The University of Sheffield
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Hybrid Computational Framework for Fault Detection in Coil Winding Manufacturing Process Using Knowledge Distillation

posted on 2023-06-01, 14:45 authored by Izhar Escudero OrnelasIzhar Escudero Ornelas

Welcome to the Electric Motor Manufacturing Fault Detection Repository! This project aims to minimize wasted time and costs associated with detecting faults in the manufacturing of electric motors by modeling process interdependencies and identifying faults early in the process. 



Manufacturing electric motors is a complex process involving deformable materials like copper wire. Detecting faults at the end-of-line tests can result in wasted time and costs due to rework or scrappage. This project proposes a computational framework to model process interdependencies in a complex electric motor manufacturing process involving copper wire as a deformable material.

A Discrete Event Simulation (DES) model was developed to capture process interdependencies and their influence on the generation of faults in a linear coil winding process. The model simulates the behavior of the copper wire in every turn during the coil-winding process and captures electrical and geometrical faults in the wound coil as soon as they appear. The accuracy and reliability of the model were validated with a series of experiments conducted using a lab-based linear coil-winding machine setup and expert feedback from the electrical machine manufacturing industry.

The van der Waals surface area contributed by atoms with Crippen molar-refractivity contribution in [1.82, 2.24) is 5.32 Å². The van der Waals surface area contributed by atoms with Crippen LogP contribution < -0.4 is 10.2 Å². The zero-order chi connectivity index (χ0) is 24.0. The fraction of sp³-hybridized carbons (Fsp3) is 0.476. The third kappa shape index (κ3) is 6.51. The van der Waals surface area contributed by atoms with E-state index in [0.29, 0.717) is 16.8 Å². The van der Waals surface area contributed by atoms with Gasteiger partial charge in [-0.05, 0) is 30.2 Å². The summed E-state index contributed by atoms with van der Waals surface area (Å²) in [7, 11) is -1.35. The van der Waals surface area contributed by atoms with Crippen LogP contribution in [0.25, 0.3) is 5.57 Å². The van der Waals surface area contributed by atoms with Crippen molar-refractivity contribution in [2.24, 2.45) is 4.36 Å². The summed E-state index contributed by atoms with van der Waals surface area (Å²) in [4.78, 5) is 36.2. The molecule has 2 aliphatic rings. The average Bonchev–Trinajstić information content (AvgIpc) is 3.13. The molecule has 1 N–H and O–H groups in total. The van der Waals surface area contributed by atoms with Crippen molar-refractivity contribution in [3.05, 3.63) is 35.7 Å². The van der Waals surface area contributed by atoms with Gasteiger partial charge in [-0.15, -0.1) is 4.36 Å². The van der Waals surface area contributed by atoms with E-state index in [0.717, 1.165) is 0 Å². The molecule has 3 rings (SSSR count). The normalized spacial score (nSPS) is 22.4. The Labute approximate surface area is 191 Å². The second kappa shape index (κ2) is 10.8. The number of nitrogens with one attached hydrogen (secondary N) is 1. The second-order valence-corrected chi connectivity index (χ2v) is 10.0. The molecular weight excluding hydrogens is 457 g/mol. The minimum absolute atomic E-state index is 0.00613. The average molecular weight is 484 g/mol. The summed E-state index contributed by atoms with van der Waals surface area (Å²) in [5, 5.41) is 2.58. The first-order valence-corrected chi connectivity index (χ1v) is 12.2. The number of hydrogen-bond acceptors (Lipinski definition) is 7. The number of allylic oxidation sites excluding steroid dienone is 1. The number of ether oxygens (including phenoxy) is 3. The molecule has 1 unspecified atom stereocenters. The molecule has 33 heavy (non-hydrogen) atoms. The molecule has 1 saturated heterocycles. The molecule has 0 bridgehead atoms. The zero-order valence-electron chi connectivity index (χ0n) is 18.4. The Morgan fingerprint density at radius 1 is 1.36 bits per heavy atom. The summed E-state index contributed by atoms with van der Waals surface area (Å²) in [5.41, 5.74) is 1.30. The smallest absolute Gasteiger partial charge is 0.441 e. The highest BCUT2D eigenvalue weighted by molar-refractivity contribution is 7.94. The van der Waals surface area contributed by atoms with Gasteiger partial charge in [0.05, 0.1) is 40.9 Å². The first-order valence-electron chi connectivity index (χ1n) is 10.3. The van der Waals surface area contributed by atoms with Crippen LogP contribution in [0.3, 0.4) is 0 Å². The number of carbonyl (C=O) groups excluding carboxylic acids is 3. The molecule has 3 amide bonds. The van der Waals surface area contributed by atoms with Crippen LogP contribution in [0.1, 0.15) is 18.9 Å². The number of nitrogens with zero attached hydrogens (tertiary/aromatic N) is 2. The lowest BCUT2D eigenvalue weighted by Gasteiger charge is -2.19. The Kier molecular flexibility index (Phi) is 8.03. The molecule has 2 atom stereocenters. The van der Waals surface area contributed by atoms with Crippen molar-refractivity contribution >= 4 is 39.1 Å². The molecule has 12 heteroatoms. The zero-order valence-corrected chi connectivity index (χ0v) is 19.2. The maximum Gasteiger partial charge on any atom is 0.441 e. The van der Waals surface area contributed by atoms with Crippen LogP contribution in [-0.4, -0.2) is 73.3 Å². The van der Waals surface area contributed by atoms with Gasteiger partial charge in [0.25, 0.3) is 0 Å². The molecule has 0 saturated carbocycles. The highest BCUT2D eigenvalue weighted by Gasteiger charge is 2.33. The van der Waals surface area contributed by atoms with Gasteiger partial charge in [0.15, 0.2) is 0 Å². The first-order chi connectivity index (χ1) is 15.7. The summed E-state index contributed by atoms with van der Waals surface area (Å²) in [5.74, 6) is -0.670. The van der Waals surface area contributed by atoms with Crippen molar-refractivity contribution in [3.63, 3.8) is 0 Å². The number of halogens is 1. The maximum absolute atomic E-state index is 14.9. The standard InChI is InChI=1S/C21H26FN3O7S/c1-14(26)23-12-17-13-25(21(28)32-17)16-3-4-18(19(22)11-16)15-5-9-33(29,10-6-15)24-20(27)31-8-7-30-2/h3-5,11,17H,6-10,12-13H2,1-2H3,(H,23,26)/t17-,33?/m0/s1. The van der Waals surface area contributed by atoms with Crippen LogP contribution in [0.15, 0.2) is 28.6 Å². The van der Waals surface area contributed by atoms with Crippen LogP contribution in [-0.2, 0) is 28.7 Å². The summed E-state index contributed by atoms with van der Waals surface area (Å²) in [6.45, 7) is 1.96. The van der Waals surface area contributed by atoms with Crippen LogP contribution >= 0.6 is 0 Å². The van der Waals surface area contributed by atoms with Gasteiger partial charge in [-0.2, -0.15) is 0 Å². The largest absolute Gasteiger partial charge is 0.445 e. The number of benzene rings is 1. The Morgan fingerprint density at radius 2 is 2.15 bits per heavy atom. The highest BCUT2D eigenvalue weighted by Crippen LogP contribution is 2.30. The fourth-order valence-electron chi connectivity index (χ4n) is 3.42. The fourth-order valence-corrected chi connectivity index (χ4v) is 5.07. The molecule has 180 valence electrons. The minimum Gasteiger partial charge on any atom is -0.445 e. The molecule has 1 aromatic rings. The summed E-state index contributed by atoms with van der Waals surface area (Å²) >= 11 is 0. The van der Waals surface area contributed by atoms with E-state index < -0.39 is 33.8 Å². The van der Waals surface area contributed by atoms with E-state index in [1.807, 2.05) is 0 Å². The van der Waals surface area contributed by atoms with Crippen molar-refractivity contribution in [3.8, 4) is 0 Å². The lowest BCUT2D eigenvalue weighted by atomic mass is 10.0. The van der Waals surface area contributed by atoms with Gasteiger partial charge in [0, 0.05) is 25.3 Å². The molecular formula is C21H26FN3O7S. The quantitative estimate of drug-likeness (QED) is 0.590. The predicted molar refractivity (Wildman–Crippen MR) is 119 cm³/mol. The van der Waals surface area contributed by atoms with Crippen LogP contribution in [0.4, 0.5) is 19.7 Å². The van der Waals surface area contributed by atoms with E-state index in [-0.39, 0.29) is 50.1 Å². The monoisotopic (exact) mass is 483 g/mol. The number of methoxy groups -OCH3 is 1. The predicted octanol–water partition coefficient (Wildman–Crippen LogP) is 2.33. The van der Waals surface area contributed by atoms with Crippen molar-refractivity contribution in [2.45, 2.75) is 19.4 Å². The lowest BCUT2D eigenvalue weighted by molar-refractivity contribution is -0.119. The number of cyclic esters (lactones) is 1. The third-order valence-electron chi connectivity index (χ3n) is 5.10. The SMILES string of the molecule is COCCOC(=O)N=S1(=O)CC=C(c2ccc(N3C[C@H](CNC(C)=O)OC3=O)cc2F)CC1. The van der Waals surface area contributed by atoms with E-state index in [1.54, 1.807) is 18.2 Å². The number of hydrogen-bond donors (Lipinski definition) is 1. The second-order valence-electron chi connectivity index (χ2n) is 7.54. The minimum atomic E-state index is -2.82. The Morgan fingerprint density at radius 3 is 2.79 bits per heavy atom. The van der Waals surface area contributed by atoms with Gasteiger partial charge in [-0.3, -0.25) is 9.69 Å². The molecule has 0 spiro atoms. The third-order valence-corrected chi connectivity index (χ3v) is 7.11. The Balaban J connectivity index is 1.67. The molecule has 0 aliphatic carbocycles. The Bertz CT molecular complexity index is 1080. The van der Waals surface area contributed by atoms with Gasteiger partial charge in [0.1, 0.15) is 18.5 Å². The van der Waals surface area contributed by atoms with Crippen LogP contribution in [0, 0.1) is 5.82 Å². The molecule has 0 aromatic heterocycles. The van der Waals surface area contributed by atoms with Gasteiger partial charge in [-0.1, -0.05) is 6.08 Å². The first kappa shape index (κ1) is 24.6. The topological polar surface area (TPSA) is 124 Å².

The conventional End of the Line (EoL) tests are insufficient in detecting faults during process resulting in increased manufacturing costs and lead times. The proposed methodology utilises a Knowledge Distillation (KD) approach to address the challenges associated with the technique and optimise the student model's performance by employing architecture search and data augmentation. Multiple SML algorithms were evaluated to determine their effectiveness in predicting faults during manufacturing. The Random Forest algorithm demonstrated superior performance due to its ability to handle complex data and identify the impact of interdependencies of process parameters on the final product quality. The method was validated by conducting physical experiments on a linear coil-winding machine, and the results indicated that the Random Forest algorithm has the potential to decrease simulation time from 2 minutes to less than a second. The proposed methodology has the potential to reduce manufacturing time, enhance stator quality, and ultimately improve their reliability and safety.


Repository Contents

 This repository contains the following resources:

  • Data: The raw data, processed data, and experimental results used for the development and validation of the DES model.
  • Charts: Visualizations showcasing the relationship between input parameters and the occurrence of faults, as well as hotspot regions in the final wound coil.
  • Documentation: Detailed documentation explaining the methodology, implementation, and usage of the computational framework and DES model.
  • Documentation: To better understand the DES model in action, a video demonstration is provided.

 Future Work

Potential future work includes integrating the model with live shop floor data to project the state of the coil and determine if or where defects are likely to occur. This real-time fault detection could significantly improve manufacturing efficiency and reduce waste in the electric motor industry.

We encourage contributions and feedback from researchers and industry professionals. Feel free to explore the resources provided in this repository and reach out with any questions, suggestions, or improvements.


Future Electrical Machines Manufacturing Hub

Engineering and Physical Sciences Research Council

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    Department of Automatic Control and Systems Engineering



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